How Will Shatavari Help to Boost Your Breast Milk Supply?
It is well-known in medical practices that Shatavari is a galactagogue. This means that its primary purpose is to produce more prolactin and corticoids, which will improve the quality of your breast milk and help you generate more of it. Shatavari will also stimulate the steroid hormones that work to enhance your milk production, allowing you to secrete more of the hormone. You’ll also find that the herb can increase your breast weight. Wild asparagus for lactation is highly beneficial and known to work for most nursing mothers.
Other Advantages for Breastfeeding Mothers
Shatavari has been recommended by Ayurvedic practitioners to help aid in breast milk production. Even if you don’t have a low breast milk supply, or it’s just a little low, there are a variety of health benefits. These can include:
- It has antioxidant properties, which can help your overall health by preventing cellular damage. You’ll find that Shatavari also contains high amounts of saponins. These are compounds that also feature antioxidant abilities. In 2004, it was found that the Shatavari root also contained racemofuran, as well as racemosol and asparagamine A, all of which are essential antioxidants.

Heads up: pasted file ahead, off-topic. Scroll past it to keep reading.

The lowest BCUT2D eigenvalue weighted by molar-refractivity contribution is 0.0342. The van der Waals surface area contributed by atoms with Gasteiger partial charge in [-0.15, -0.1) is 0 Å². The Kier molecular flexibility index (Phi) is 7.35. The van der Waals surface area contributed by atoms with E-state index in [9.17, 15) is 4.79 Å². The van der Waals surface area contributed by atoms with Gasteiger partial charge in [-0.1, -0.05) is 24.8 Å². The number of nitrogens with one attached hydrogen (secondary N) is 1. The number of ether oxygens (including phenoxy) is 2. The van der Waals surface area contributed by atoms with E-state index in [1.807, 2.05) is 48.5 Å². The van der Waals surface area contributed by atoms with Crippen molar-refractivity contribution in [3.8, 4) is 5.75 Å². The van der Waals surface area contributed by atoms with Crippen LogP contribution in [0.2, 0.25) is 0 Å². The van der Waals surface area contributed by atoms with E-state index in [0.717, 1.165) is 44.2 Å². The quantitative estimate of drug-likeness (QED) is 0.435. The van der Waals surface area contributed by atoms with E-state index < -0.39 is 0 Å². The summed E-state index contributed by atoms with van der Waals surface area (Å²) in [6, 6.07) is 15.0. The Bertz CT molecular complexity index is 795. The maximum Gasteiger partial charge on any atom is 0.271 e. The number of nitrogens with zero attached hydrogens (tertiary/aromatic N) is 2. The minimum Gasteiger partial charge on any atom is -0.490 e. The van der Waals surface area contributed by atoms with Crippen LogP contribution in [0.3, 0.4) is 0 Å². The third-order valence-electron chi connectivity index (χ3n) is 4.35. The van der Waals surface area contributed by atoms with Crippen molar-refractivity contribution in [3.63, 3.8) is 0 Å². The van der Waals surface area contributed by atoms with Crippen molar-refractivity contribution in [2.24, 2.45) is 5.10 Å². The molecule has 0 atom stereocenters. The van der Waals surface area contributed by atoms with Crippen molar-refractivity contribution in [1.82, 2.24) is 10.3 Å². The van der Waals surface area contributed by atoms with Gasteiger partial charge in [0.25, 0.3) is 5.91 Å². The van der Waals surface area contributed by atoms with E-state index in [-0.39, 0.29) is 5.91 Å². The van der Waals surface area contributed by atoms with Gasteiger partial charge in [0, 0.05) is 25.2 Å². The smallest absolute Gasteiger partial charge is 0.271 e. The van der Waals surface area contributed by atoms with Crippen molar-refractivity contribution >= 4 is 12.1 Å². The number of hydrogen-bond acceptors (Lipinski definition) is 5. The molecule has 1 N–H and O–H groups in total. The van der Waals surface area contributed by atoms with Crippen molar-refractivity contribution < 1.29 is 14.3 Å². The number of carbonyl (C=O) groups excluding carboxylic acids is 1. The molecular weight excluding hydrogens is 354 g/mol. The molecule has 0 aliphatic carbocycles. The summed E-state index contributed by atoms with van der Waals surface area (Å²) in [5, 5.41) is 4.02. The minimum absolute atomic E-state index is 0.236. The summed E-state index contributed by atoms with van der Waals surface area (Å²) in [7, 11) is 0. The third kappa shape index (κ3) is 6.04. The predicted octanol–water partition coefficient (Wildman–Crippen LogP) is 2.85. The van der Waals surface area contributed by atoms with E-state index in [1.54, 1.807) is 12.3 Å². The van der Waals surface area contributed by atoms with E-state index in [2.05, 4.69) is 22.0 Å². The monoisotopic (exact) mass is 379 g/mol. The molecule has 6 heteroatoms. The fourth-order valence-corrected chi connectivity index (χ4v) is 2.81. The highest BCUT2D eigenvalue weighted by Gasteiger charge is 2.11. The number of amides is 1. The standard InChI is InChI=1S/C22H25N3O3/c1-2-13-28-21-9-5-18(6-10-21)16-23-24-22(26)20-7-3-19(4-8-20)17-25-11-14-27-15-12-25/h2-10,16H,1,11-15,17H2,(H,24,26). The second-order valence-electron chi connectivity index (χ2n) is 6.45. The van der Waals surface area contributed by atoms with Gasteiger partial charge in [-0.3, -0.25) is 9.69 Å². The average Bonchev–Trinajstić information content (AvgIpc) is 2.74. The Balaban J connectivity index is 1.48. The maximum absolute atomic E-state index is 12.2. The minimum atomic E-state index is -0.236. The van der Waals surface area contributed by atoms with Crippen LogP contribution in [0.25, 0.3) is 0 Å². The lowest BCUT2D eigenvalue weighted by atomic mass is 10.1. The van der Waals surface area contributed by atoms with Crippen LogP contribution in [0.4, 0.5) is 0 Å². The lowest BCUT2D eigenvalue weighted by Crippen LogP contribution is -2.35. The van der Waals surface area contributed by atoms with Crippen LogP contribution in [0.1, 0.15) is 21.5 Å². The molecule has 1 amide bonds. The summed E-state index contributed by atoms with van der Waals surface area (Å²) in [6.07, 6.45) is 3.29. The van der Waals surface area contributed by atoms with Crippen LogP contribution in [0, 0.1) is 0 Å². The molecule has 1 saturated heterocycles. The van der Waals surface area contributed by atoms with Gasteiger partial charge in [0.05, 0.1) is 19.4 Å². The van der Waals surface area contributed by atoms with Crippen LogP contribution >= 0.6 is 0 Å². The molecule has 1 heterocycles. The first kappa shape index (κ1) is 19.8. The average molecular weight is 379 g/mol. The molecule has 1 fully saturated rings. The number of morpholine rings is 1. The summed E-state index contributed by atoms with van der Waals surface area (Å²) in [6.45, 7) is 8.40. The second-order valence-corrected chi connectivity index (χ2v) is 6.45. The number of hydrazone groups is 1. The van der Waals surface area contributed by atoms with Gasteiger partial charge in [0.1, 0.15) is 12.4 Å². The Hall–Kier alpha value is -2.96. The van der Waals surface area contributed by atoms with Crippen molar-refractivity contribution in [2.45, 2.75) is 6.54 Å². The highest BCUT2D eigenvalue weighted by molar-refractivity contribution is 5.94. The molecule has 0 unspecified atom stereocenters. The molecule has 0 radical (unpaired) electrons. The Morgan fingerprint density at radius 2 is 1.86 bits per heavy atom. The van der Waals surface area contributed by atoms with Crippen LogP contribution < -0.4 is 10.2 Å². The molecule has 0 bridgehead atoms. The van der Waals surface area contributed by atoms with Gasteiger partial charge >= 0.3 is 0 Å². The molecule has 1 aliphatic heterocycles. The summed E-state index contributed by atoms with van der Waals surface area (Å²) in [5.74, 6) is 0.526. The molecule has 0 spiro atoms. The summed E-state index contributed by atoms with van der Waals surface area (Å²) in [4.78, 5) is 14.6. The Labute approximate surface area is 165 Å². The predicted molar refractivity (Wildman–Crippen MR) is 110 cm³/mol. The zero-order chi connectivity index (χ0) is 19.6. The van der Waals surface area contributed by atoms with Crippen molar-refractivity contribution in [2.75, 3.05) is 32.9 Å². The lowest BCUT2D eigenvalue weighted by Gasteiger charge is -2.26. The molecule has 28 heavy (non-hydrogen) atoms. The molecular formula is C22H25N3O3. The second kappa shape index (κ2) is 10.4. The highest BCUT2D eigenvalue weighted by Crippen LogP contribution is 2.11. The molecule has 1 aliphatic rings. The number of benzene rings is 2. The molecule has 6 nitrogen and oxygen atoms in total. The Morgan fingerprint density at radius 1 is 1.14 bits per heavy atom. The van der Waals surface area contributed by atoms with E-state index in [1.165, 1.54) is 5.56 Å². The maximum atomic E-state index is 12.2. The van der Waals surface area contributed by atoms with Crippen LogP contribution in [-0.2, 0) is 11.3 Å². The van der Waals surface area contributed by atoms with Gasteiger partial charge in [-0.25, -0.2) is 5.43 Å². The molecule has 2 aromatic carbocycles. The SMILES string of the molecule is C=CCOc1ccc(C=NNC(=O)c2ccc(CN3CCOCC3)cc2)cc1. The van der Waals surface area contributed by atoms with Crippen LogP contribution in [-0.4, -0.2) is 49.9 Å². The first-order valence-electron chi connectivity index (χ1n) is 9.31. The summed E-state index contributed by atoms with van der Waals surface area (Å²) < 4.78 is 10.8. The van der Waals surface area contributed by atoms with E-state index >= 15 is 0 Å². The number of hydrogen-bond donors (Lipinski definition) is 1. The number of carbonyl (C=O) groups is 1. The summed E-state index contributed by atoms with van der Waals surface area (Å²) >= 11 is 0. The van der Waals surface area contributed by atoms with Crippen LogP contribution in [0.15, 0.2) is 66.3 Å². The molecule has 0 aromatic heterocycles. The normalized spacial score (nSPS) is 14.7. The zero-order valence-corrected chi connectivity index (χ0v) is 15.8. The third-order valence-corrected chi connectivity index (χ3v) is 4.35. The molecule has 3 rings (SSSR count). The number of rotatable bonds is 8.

- This herb also has anti-inflammatory properties. Racemofuran is an antioxidant, but it also has excellent anti-inflammatory capabilities. Primarily, racemofuran acts like prescription drugs to combat inflammation, such as COX-2 inhibitors. Often, they are used to reduce inflammation in the body without causing serious digestive issues.
- Shatavari can improve your body’s immune system, which will help you fight off infections while you’re breastfeeding.
- It could help to relieve chronic coughing. In West Bengal, India, the Shatavari root is turned into a juice and used as a natural remedy for coughing. Researchers did find that the root extract did stop cough just as well as some prescription cough medicines with codeine.
- This herb can help your digestive system. When you take it regularly, it will help to prevent diarrhea, heartburn, and gastrointestinal tract inflammation.